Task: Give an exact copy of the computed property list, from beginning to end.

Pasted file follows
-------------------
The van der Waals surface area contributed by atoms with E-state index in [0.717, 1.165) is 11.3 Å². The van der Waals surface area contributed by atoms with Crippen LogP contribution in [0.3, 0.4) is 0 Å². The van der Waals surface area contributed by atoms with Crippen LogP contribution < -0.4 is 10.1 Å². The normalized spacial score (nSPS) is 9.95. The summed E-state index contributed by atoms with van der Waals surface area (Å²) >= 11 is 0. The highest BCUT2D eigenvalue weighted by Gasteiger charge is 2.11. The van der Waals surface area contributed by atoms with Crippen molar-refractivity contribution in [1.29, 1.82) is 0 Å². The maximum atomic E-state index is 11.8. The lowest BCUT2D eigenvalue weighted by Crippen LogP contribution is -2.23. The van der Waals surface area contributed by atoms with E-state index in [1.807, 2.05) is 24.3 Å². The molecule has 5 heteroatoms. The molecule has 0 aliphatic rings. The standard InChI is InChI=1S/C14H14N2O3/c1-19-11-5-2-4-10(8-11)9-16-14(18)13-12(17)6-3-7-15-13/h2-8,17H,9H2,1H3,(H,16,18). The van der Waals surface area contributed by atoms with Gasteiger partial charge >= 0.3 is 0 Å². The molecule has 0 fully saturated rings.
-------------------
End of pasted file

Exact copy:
The van der Waals surface area contributed by atoms with E-state index in [0.717, 1.165) is 11.3 Å². The van der Waals surface area contributed by atoms with Crippen LogP contribution in [0.3, 0.4) is 0 Å². The van der Waals surface area contributed by atoms with Crippen LogP contribution < -0.4 is 10.1 Å². The normalized spacial score (nSPS) is 9.95. The summed E-state index contributed by atoms with van der Waals surface area (Å²) >= 11 is 0. The highest BCUT2D eigenvalue weighted by Gasteiger charge is 2.11. The van der Waals surface area contributed by atoms with Crippen molar-refractivity contribution in [1.29, 1.82) is 0 Å². The maximum atomic E-state index is 11.8. The lowest BCUT2D eigenvalue weighted by Crippen LogP contribution is -2.23. The van der Waals surface area contributed by atoms with E-state index in [1.807, 2.05) is 24.3 Å². The molecule has 5 heteroatoms. The molecule has 0 aliphatic rings. The standard InChI is InChI=1S/C14H14N2O3/c1-19-11-5-2-4-10(8-11)9-16-14(18)13-12(17)6-3-7-15-13/h2-8,17H,9H2,1H3,(H,16,18). The van der Waals surface area contributed by atoms with Gasteiger partial charge >= 0.3 is 0 Å². The molecule has 0 fully saturated rings.